With Fein and Makita – I have a harder time figuring out where they might be 20 years from now – although for octogenarian me – its probably a moot point.
Skye A Cohen
I always enjoy reading your comments fred. What business were you in? You have a surprising depth of knowledge about so many different tool worlds. If you’re anywhere near Portland OR i would love to buy you lunch and ask a bunch of questions.
What do you mean by “software based tools” and why do TTI & SBD have a fundamental advantage at those?
Bosch is way ahead of SBD in terms of software and technology. You forgot about their automotive line and many other product lines they produce
Bosch’s industrial and and automotive parts businesses are outside the scope of their power tools and accessories businesses.
It’s all about which German tool club you belong to… Metabo/Mafell Bosh/Fein… what you see is tool manufacturing coming out party at it’s best. Can you guess who makes parts for whom? Many people don’t know that tome tool companies are more “tool designers” with little manufacturing under their belts. Sure, the write up the specks, but the stuff you gets build by somebody else. Bosh makes parts for MANY mostly German tool companies, Fein, some parts of Mafell, Festool and so on. Some tool manufactures take intelectual properties from other, and just rebrands that tool. Festool leverage Fein for their drill, the TSC is made through Makita, and so on. So, the batteries, and mostly the contract to get those supply limited products at the moments are a weak link when you are in the tool design business. Getting someone else to build you your “Own” battery platform is getting darn expensive. This move is a little simple lowering COGS to keep better profits. I would not be surprise if you saw Festool dump their proprietary (Bosh spec) battery very soon also. Time will tell… but consider they take the Fein Drill and rebrand it as their own and that has already the Bosh Battery, it should not take long for some of the moves to happen. Where will Hilti be in all this… I wonder… CAS or Bosch? ;^P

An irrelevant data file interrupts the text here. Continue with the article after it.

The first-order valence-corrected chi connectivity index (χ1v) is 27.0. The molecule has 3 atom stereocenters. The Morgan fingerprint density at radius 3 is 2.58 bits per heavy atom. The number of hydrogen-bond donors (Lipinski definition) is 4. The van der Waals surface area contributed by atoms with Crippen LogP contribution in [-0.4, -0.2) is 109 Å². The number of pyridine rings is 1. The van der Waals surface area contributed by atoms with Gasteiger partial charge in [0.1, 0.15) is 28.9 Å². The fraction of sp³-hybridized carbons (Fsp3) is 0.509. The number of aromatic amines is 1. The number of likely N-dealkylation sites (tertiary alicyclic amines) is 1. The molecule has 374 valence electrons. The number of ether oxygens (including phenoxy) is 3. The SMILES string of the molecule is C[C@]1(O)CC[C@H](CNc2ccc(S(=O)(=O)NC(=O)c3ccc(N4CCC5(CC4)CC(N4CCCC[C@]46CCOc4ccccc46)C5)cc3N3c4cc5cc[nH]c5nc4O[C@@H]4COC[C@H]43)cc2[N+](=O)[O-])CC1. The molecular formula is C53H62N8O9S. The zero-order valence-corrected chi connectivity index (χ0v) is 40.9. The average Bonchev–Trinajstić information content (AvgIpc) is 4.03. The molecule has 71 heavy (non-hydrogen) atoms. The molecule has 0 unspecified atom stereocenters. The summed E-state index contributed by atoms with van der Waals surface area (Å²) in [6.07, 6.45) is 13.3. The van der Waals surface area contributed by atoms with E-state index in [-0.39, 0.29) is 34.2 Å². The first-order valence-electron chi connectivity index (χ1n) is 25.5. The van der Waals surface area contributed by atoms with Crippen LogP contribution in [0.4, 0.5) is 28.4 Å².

Yes, this is mostly irrelevant in the US market, but there is a European mandate to improve Carbon Footprint from these companies, with a handsome German subsidy that makes the market move otherwise.
Fein multimaster, AMM 700 with Bosch Pro battery in use today. Already available in Europe. Excellent machine, features and handling.
Hi, are you using the regular blue Bosch batteries with it?
Do you know if the battery have to be particularly new, from the ProCore range, or from some other restricted production?